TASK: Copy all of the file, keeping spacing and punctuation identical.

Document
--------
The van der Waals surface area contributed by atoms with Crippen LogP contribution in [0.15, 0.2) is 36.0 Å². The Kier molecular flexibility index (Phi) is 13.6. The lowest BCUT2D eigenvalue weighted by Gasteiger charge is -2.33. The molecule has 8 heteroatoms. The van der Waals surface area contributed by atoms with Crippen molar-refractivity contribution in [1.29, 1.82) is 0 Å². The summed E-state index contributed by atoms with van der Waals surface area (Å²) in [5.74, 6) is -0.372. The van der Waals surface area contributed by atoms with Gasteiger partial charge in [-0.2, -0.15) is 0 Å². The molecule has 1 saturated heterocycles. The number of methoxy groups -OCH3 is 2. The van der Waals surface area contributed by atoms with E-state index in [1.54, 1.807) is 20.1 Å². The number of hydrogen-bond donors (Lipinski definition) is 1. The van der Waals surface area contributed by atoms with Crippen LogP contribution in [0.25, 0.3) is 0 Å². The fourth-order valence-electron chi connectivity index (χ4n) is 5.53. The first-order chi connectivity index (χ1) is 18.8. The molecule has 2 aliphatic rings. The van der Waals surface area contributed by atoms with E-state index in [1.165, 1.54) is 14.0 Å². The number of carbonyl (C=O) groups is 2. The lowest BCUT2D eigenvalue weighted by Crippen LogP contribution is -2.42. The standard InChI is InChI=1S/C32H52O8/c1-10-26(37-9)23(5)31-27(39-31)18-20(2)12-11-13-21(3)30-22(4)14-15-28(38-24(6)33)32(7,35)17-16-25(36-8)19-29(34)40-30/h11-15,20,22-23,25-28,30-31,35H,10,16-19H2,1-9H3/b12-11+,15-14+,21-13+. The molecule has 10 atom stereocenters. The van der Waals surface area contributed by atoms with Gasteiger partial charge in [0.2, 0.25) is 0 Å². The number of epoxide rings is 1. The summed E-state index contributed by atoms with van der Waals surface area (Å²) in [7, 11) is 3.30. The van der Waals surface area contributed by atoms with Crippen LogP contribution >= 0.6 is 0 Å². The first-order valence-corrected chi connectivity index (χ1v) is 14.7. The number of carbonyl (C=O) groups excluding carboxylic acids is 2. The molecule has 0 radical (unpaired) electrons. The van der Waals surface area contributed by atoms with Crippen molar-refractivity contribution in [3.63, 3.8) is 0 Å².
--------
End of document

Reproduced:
The van der Waals surface area contributed by atoms with Crippen LogP contribution in [0.15, 0.2) is 36.0 Å². The Kier molecular flexibility index (Phi) is 13.6. The lowest BCUT2D eigenvalue weighted by Gasteiger charge is -2.33. The molecule has 8 heteroatoms. The van der Waals surface area contributed by atoms with Crippen molar-refractivity contribution in [1.29, 1.82) is 0 Å². The summed E-state index contributed by atoms with van der Waals surface area (Å²) in [5.74, 6) is -0.372. The van der Waals surface area contributed by atoms with Gasteiger partial charge in [-0.2, -0.15) is 0 Å². The molecule has 1 saturated heterocycles. The number of methoxy groups -OCH3 is 2. The van der Waals surface area contributed by atoms with E-state index in [1.54, 1.807) is 20.1 Å². The number of hydrogen-bond donors (Lipinski definition) is 1. The van der Waals surface area contributed by atoms with Crippen LogP contribution in [0.25, 0.3) is 0 Å². The fourth-order valence-electron chi connectivity index (χ4n) is 5.53. The first-order chi connectivity index (χ1) is 18.8. The molecule has 2 aliphatic rings. The van der Waals surface area contributed by atoms with E-state index in [1.165, 1.54) is 14.0 Å². The number of carbonyl (C=O) groups is 2. The lowest BCUT2D eigenvalue weighted by Crippen LogP contribution is -2.42. The standard InChI is InChI=1S/C32H52O8/c1-10-26(37-9)23(5)31-27(39-31)18-20(2)12-11-13-21(3)30-22(4)14-15-28(38-24(6)33)32(7,35)17-16-25(36-8)19-29(34)40-30/h11-15,20,22-23,25-28,30-31,35H,10,16-19H2,1-9H3/b12-11+,15-14+,21-13+. The molecule has 10 atom stereocenters. The van der Waals surface area contributed by atoms with Gasteiger partial charge in [0.2, 0.25) is 0 Å². The number of epoxide rings is 1. The summed E-state index contributed by atoms with van der Waals surface area (Å²) in [7, 11) is 3.30. The van der Waals surface area contributed by atoms with Crippen LogP contribution >= 0.6 is 0 Å². The first-order valence-corrected chi connectivity index (χ1v) is 14.7. The number of carbonyl (C=O) groups excluding carboxylic acids is 2. The molecule has 0 radical (unpaired) electrons. The van der Waals surface area contributed by atoms with Crippen molar-refractivity contribution in [3.63, 3.8) is 0 Å².